Originally published by Reuters,27Apr 2010

By Farah Master

SHANGHAI (Reuters) – Shanghai will unveil to the world this week its six-month long World Expo, China’s largest international event since the 2008 Beijing Olympics.

The country is trying to create an Expo on a scale never seen before, spending vast sums of money to make the event a blow out extravaganza for the expected 70 million visitors.


A World Expo is a fair where countries and companies display their latest scientific achievements and technological advancements. Expos historically have been remembered for the creation of landmarks like the Eiffel Tower and the introduction of television and the ice cream cone to mass audiences.

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Review for China race riot city after chief ousted

Originally published by The Sydney Morning Herald, 27 Apr 2010


BEIJING: Chinese officials are touting a policy review in Xinjiang, the site of bloody race riots last year, after the removal of the region’s long-running Communist Party chief. Xinjiang has been under a communications and security lockdown since July 5 when ethnic Uighur riots and then security and vigilante reprisals left about 200 people dead in Urumqi city.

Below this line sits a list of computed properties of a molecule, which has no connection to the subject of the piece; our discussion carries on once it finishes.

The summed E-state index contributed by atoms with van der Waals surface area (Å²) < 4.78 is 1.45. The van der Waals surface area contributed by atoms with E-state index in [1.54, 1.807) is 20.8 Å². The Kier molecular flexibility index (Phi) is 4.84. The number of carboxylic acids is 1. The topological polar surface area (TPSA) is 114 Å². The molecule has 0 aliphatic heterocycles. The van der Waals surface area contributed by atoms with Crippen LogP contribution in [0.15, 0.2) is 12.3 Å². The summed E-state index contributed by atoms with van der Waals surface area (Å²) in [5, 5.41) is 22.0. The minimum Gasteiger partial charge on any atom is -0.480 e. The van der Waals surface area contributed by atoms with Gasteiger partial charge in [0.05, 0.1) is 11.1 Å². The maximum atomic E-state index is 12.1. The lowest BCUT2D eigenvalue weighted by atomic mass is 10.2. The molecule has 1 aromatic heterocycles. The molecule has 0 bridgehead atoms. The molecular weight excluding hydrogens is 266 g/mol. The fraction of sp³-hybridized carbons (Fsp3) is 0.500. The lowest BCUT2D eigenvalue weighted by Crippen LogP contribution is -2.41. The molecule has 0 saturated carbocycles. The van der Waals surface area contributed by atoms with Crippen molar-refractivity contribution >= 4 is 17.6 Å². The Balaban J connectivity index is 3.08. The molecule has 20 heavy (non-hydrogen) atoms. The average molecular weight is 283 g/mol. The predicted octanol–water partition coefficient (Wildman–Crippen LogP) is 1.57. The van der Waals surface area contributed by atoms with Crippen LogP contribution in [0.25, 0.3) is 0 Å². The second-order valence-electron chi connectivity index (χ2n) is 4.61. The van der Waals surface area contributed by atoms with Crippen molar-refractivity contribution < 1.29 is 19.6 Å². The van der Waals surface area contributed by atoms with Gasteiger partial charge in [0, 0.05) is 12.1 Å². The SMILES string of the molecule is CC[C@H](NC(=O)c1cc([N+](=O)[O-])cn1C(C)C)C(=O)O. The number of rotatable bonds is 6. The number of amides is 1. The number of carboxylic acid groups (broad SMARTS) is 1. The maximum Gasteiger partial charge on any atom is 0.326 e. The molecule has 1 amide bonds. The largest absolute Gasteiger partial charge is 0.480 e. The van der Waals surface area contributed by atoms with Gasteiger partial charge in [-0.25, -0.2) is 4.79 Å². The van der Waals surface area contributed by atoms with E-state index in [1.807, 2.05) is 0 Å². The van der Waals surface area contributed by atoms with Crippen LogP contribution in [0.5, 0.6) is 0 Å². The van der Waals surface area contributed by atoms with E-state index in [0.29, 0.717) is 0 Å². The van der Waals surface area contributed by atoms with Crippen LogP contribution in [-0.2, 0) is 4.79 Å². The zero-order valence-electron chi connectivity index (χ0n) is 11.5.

The violence was the deadliest that China has experienced since the Tiananmen massacres of 1989. On Saturday, Xinjiang’s hardline Communist Party boss, Wang Lequan, was removed from his post – after 16 years in the job and 10 months of speculation that he would be sacked – and replaced by a relative liberal, Zhang Chunxian. A Chinese security source, with expertise on Xinjiang, said the leadership change was related to a wide-ranging policy review.

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China stops Mongolian activist leaving country-group

Originally published by Reuters,26 Apr 2010

By Ben Blanchard and Lucy Horn

BEIJING, April 26 (Reuters) – An ethnic Mongolian activist has vanished after Chinese authorities prevented him from attending a United Nations forum on indigenous peoples in New York earlier this month, according to a rights group.

The U.S.-based Southern Mongolian Human Rights Information Centre said that Sodmongol, who like many ethnic Mongolians in China goes by only one name, was arrested at Beijing’s airport on April 18, and that his whereabouts remain unknown.

He had been invited to attend a session of the United Nations Permanent Forum on Indigenous Issues at U.N. headquarters in New York, the group said in an emailed statement.

Police subsequently raided his house in Chaoyang, in the northeastern province of Liaoning, confiscating computers, mobile phones and documents, the group said.